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My exploration of the case for an Eighth Amendment bar against executing the long-serving elderly will begin with a review of the representation of the elderly on Americas death rows and a survey of the very limited avenues of relief currently available to them on the basis of age. I will then discuss the attribution problem by asking at whose door should 'fault' for long delays between condemnation and consummation of a capital sentence be laid--the prisoner, the state, or the working through of due process? For many jurists, attribution of fault is critical to resolving the question of whether the long serving of any age should be permitted to exit death row alive. I will then argue that the long-serving elderly should be relieved of both death row confinement and the continuing threat of execution.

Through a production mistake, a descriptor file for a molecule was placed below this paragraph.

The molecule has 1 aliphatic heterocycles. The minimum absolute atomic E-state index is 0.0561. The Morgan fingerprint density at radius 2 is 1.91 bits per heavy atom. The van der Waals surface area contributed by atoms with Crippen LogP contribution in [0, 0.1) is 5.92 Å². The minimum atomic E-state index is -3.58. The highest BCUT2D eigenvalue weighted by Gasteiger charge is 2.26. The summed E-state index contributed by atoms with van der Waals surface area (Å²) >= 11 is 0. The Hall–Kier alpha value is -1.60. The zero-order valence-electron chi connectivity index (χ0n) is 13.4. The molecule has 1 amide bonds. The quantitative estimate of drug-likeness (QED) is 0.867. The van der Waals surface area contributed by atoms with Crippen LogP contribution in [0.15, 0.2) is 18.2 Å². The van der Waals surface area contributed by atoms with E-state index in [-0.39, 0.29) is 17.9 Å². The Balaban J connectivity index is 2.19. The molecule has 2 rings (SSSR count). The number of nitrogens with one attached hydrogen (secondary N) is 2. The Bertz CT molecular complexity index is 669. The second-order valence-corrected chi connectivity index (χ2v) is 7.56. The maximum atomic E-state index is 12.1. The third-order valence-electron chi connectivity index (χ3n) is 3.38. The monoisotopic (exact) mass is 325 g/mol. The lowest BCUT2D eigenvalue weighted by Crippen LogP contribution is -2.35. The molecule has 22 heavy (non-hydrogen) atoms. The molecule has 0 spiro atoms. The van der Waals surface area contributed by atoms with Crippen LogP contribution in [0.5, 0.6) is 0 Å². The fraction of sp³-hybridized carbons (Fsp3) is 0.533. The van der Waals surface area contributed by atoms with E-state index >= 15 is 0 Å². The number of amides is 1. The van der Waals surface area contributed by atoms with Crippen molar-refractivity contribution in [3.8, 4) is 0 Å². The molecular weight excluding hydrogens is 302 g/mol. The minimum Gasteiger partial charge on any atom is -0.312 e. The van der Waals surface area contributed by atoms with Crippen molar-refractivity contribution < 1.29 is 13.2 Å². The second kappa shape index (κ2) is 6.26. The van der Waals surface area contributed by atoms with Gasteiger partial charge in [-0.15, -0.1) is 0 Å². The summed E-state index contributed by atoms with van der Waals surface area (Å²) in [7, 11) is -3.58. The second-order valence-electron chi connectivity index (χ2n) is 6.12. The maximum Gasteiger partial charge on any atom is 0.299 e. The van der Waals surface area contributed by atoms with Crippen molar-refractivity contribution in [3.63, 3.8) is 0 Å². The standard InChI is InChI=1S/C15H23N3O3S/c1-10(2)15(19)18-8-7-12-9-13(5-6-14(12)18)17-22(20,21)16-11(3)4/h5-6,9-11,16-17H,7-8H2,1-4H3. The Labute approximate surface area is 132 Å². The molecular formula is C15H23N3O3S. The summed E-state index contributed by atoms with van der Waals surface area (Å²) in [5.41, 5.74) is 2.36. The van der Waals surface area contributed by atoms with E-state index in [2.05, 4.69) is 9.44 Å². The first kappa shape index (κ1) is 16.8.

Publication Title

Brooklyn Law Review



First Page



Lackey claim, Lackey-for-the-Elderly, Eighth Amendment, Death Penalty



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